Scientific literature  

From The Art and Popular Culture Encyclopedia

Jump to: navigation, search

Related e

Google
Wikipedia
Wiktionary
Wiki Commons
Wikiquote
Wikisource
YouTube
Shop


Featured:
Train wreck at Montparnasse (October 22, 1895) by Studio Lévy and Sons.
Enlarge
Train wreck at Montparnasse (October 22, 1895) by Studio Lévy and Sons.

Scientific literature comprises scientific publications that report original empirical and theoretical work in the natural and social sciences, and within a scientific field is often abbreviated as the literature. Academic publishing is the process of placing the results of one's research into the literature. Scientific research on original work initially published in scientific journals is called primary literature. Patents and technical reports, for minor research results and engineering and design work (including computer software) can also be considered primary literature. Secondary sources include articles in review journals (which provide a synthesis of research articles on a topic to highlight advances and new lines of research), and books for large projects, broad arguments, or compilations of articles. Tertiary sources might include encyclopedias and similar works intended for broad public consumption.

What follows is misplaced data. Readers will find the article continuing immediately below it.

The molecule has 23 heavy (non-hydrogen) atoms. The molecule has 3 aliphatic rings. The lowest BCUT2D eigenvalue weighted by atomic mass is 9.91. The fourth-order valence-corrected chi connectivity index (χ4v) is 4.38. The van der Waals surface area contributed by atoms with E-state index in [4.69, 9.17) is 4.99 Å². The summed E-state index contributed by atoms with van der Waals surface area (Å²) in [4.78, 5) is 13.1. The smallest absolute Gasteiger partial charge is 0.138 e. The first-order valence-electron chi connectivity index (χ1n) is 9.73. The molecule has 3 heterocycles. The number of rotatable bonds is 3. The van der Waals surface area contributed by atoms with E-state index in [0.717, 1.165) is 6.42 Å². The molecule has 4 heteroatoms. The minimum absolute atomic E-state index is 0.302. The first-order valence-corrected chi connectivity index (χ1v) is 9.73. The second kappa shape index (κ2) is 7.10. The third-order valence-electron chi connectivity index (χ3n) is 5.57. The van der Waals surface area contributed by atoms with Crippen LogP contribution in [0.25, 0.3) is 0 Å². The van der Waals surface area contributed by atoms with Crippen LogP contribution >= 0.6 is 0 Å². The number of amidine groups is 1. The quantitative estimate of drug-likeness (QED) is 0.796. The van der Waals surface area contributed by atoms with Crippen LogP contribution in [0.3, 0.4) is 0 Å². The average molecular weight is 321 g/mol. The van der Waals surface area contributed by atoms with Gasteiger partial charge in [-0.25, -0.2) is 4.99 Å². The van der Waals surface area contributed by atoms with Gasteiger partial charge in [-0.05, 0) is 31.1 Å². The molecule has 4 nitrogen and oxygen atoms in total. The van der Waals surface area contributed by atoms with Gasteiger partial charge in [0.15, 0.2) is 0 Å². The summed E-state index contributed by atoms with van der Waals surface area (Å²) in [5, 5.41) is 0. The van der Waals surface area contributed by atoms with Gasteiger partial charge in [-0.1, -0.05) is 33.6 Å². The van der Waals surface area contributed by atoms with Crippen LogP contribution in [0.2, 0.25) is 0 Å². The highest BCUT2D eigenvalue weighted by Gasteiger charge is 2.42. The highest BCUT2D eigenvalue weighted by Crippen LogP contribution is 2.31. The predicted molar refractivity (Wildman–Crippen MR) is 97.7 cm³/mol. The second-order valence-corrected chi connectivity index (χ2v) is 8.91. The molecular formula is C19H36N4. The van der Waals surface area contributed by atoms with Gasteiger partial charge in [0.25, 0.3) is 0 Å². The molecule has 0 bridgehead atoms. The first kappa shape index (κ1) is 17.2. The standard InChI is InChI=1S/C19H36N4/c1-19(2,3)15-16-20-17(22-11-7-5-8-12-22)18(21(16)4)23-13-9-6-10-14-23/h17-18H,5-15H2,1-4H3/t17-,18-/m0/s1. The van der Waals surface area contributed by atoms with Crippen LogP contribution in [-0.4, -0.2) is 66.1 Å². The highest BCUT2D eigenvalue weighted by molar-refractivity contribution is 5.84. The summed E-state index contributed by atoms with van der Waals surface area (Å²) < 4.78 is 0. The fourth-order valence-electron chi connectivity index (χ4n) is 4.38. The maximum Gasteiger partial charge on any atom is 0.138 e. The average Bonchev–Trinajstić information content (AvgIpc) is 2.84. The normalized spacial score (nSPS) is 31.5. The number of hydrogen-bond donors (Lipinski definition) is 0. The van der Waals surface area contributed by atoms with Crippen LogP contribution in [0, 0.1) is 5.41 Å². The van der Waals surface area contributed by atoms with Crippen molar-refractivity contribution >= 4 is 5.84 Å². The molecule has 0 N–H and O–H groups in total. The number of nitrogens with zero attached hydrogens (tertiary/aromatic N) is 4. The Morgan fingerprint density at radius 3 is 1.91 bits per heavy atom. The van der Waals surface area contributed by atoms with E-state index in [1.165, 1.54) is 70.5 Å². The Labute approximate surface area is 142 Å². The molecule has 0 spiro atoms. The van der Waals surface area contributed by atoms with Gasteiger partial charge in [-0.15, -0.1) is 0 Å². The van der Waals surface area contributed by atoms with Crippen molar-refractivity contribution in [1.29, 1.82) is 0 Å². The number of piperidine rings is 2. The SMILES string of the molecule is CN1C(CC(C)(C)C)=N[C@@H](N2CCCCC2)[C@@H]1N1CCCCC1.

Unless indicated otherwise, the text in this article is either based on Wikipedia article "Scientific literature" or another language Wikipedia page thereof used under the terms of the GNU Free Documentation License; or on original research by Jahsonic and friends. See Art and Popular Culture's copyright notice.

Personal tools